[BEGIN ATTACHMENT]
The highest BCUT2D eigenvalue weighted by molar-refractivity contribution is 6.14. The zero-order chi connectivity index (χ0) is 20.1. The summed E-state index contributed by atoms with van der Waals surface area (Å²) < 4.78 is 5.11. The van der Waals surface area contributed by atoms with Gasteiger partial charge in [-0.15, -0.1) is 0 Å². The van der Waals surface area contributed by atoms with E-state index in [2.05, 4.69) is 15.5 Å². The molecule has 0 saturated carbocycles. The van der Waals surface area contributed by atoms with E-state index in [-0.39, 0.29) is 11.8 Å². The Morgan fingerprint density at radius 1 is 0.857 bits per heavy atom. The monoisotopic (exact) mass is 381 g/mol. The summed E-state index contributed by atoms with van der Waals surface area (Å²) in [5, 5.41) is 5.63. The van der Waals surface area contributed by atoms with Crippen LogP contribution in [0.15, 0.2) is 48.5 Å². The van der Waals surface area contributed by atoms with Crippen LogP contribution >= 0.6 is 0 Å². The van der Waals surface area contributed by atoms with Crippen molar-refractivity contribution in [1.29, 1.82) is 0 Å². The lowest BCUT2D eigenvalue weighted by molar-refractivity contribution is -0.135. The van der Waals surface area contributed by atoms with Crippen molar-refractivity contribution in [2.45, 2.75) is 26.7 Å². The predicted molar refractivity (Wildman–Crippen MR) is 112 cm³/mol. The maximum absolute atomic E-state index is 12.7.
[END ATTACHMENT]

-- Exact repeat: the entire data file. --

The highest BCUT2D eigenvalue weighted by molar-refractivity contribution is 6.14. The zero-order chi connectivity index (χ0) is 20.1. The summed E-state index contributed by atoms with van der Waals surface area (Å²) < 4.78 is 5.11. The van der Waals surface area contributed by atoms with Gasteiger partial charge in [-0.15, -0.1) is 0 Å². The van der Waals surface area contributed by atoms with E-state index in [2.05, 4.69) is 15.5 Å². The molecule has 0 saturated carbocycles. The van der Waals surface area contributed by atoms with E-state index in [-0.39, 0.29) is 11.8 Å². The Morgan fingerprint density at radius 1 is 0.857 bits per heavy atom. The monoisotopic (exact) mass is 381 g/mol. The summed E-state index contributed by atoms with van der Waals surface area (Å²) in [5, 5.41) is 5.63. The van der Waals surface area contributed by atoms with Crippen LogP contribution in [0.15, 0.2) is 48.5 Å². The van der Waals surface area contributed by atoms with Crippen LogP contribution >= 0.6 is 0 Å². The van der Waals surface area contributed by atoms with Crippen molar-refractivity contribution in [1.29, 1.82) is 0 Å². The lowest BCUT2D eigenvalue weighted by molar-refractivity contribution is -0.135. The van der Waals surface area contributed by atoms with Crippen molar-refractivity contribution in [2.45, 2.75) is 26.7 Å². The predicted molar refractivity (Wildman–Crippen MR) is 112 cm³/mol. The maximum absolute atomic E-state index is 12.7.